«Mechanics of Dental Enamel and Mineralized Bio-Nanocomposites» is the title of the talk delivered by Dr Chad S. Korach, June 28th, at the International Iberian Nanotechnology Laboratory (INL), in Braga. Dr Chad S. Korach is Assistant Professor and the Director of the Laboratory for Nanotribology and Wear Mechanics in the Department of Mechanical Engineering at Stony Brook University.
Enamel, the hardest substance in the human body, takes the form of a protective crown on teeth and is a human’s only exposed hard tissue. Though enamel is a robust biological composite with high hardness and rigidity, it is susceptible to significant localized wear in the form of cervical lesions. The aetiology of the lesions is attributed to high mechanical stresses in the cervical region and the abrasion of the surface combined with erosive.
The unique hierarchical microstructure of enamel plays an important role in the wear process. Here, the mechanics of enamel is studied by instrumented micro scratching and atomic force acoustic microscopy (AFAM) to observe the effects of erosive application on surface damage formation.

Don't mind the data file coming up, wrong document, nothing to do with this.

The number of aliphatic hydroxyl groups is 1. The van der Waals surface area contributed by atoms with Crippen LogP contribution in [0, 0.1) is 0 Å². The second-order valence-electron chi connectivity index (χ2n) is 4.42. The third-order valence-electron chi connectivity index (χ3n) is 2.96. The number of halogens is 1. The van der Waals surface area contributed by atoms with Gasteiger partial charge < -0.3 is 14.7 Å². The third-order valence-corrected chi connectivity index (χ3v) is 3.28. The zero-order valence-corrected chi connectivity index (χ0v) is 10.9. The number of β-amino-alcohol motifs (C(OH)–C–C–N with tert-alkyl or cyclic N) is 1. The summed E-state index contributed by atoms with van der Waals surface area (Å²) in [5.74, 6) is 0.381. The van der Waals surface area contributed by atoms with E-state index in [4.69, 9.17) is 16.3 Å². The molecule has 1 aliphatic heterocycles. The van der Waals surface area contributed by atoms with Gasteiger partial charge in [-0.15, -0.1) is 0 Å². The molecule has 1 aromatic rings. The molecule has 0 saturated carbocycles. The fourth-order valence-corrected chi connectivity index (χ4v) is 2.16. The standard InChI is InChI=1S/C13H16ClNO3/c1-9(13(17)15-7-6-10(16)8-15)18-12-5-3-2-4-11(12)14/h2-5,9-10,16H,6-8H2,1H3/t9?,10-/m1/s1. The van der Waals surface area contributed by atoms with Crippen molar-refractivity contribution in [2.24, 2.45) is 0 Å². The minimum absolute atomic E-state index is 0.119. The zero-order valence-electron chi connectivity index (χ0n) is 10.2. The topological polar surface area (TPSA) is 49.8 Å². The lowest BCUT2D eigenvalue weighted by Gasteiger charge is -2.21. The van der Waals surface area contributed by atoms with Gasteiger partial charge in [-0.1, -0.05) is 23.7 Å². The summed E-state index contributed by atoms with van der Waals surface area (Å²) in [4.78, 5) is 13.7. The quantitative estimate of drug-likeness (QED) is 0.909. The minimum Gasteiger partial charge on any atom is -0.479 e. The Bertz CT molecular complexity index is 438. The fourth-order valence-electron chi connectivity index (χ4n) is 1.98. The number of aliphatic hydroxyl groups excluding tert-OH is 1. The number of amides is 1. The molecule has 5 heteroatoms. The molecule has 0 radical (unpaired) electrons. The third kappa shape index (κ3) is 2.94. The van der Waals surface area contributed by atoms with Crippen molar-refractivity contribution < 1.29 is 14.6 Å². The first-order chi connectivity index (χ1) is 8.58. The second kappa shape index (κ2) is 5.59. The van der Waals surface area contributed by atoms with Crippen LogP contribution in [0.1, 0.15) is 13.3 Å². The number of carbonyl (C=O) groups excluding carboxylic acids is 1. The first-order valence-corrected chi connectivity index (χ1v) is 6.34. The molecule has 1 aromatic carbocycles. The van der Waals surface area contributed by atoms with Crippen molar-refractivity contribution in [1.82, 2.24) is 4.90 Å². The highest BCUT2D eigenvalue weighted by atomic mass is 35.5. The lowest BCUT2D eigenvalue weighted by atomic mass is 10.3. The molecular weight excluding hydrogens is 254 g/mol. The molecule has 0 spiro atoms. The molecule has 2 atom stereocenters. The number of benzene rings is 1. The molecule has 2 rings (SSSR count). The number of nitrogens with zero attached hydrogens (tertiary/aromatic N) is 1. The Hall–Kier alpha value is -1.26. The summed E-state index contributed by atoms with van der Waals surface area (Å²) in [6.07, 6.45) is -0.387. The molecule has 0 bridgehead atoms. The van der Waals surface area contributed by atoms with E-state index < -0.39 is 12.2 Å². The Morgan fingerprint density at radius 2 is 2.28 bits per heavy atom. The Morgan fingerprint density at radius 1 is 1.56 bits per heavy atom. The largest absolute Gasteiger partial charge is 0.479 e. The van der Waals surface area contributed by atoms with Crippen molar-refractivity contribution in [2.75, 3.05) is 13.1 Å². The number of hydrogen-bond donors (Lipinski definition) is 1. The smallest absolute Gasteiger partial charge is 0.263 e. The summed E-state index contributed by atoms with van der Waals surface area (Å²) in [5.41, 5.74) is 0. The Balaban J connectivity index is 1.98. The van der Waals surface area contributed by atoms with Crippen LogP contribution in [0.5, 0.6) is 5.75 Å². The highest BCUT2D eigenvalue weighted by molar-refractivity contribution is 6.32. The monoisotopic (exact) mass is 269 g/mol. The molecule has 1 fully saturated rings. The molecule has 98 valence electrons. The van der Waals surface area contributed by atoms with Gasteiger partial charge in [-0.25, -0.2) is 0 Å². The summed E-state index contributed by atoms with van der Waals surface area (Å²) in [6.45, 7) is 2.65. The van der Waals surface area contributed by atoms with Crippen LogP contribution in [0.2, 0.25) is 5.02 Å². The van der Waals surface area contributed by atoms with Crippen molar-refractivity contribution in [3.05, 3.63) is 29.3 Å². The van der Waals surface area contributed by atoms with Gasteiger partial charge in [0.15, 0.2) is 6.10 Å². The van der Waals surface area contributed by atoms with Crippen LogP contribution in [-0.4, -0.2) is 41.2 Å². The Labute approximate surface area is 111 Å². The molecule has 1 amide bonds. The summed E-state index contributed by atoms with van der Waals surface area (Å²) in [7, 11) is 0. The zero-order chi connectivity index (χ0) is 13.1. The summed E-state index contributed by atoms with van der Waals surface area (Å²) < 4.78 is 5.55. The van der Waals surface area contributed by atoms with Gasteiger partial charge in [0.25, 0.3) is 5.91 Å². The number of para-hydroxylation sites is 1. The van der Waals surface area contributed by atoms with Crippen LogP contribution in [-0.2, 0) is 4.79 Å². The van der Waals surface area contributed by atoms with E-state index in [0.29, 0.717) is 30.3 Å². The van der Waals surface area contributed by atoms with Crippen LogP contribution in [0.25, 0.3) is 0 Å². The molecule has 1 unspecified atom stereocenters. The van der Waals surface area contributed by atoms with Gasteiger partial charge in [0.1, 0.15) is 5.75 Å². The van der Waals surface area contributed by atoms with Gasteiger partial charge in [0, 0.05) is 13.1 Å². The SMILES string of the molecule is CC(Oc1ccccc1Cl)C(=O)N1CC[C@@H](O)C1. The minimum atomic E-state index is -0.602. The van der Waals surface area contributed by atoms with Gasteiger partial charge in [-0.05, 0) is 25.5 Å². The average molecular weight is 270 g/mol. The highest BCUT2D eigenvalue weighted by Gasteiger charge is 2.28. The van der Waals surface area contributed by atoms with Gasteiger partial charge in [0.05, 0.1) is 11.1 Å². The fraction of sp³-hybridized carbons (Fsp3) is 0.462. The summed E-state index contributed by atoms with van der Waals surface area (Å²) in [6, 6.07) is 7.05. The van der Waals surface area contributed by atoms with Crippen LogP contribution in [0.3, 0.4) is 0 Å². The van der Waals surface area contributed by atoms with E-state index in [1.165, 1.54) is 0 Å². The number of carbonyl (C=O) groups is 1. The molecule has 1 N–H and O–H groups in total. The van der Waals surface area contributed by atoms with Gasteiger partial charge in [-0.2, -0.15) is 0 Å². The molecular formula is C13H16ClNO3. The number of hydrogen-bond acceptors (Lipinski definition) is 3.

Relationships between applied stress and enamel erosion are developed. In addition, quantitative AFAM is used to measure the nanomechanical properties of enamel associated with microstructural locations. Differences in the mineral to the organic content of the enamel and crystallite directions lead to measurable elastic modulus changes. Modelling of the enamel microstructural mechanics is presented in the context of a representative volume element and applied to the micro indentation response of enamel. Differences in the elastic response of enamel due to the microstructure are determined by finite element analysis.
Lastly, the mechanical properties of a novel bio-nano composite are presented, which demonstrate a modulus and hardness on the order of natural mineralized tissue, and has application as a restorative dental material.
Chad Korach earned his Ph.D. in Mechanical Engineering from Northwestern University in 2004, where he was a Walter P. Murphy Graduate Fellow and held an NSF Integrative Graduate Education and Research Traineeship in Virtual Tribology. He received his M.S. and Bachelor of Mechanical Engineering from the Georgia Institute of Technology in 1999 and 1995, respectively.
Since 2004, he has been an Assistant Professor and the Director of the Laboratory for Nanotribology and Wear Mechanics in the Department of Mechanical Engineering at Stony Brook University. He is also an adjunct faculty member in the Department of Cariology and Comprehensive Care at the New York University College of Dentistry.
His research encompasses the fields of tribology and solid mechanics and has worked in the areas of thin films, carbon nanotubes, dental materials, bio-inspired composites, environmental degradation of composites, and chemical-mechanical polishing.